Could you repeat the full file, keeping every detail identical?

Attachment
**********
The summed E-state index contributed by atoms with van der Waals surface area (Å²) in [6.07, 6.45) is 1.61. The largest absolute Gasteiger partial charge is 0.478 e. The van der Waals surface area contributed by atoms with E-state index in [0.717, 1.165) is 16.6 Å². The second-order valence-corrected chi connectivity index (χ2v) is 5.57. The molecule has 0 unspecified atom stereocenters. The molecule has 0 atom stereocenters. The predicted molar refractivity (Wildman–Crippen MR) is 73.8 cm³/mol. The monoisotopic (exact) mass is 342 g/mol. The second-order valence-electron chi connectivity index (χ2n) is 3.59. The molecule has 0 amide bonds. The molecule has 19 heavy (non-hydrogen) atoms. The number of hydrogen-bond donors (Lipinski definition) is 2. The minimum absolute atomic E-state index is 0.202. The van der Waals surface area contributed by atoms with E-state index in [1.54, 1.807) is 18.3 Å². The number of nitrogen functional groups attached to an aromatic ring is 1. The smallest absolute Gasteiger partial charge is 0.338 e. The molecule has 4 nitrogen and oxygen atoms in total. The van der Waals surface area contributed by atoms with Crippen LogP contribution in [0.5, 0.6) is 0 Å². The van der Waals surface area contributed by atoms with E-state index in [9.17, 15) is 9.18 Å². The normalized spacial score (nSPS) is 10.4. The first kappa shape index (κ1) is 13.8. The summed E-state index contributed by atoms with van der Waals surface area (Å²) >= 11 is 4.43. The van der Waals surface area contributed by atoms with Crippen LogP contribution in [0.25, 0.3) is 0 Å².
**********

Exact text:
The summed E-state index contributed by atoms with van der Waals surface area (Å²) in [6.07, 6.45) is 1.61. The largest absolute Gasteiger partial charge is 0.478 e. The van der Waals surface area contributed by atoms with E-state index in [0.717, 1.165) is 16.6 Å². The second-order valence-corrected chi connectivity index (χ2v) is 5.57. The molecule has 0 unspecified atom stereocenters. The molecule has 0 atom stereocenters. The predicted molar refractivity (Wildman–Crippen MR) is 73.8 cm³/mol. The monoisotopic (exact) mass is 342 g/mol. The second-order valence-electron chi connectivity index (χ2n) is 3.59. The molecule has 0 amide bonds. The molecule has 19 heavy (non-hydrogen) atoms. The number of hydrogen-bond donors (Lipinski definition) is 2. The minimum absolute atomic E-state index is 0.202. The van der Waals surface area contributed by atoms with E-state index in [1.54, 1.807) is 18.3 Å². The number of nitrogen functional groups attached to an aromatic ring is 1. The smallest absolute Gasteiger partial charge is 0.338 e. The molecule has 4 nitrogen and oxygen atoms in total. The van der Waals surface area contributed by atoms with Crippen LogP contribution in [0.5, 0.6) is 0 Å². The van der Waals surface area contributed by atoms with E-state index in [9.17, 15) is 9.18 Å². The normalized spacial score (nSPS) is 10.4. The first kappa shape index (κ1) is 13.8. The summed E-state index contributed by atoms with van der Waals surface area (Å²) >= 11 is 4.43. The van der Waals surface area contributed by atoms with Crippen LogP contribution in [0.25, 0.3) is 0 Å².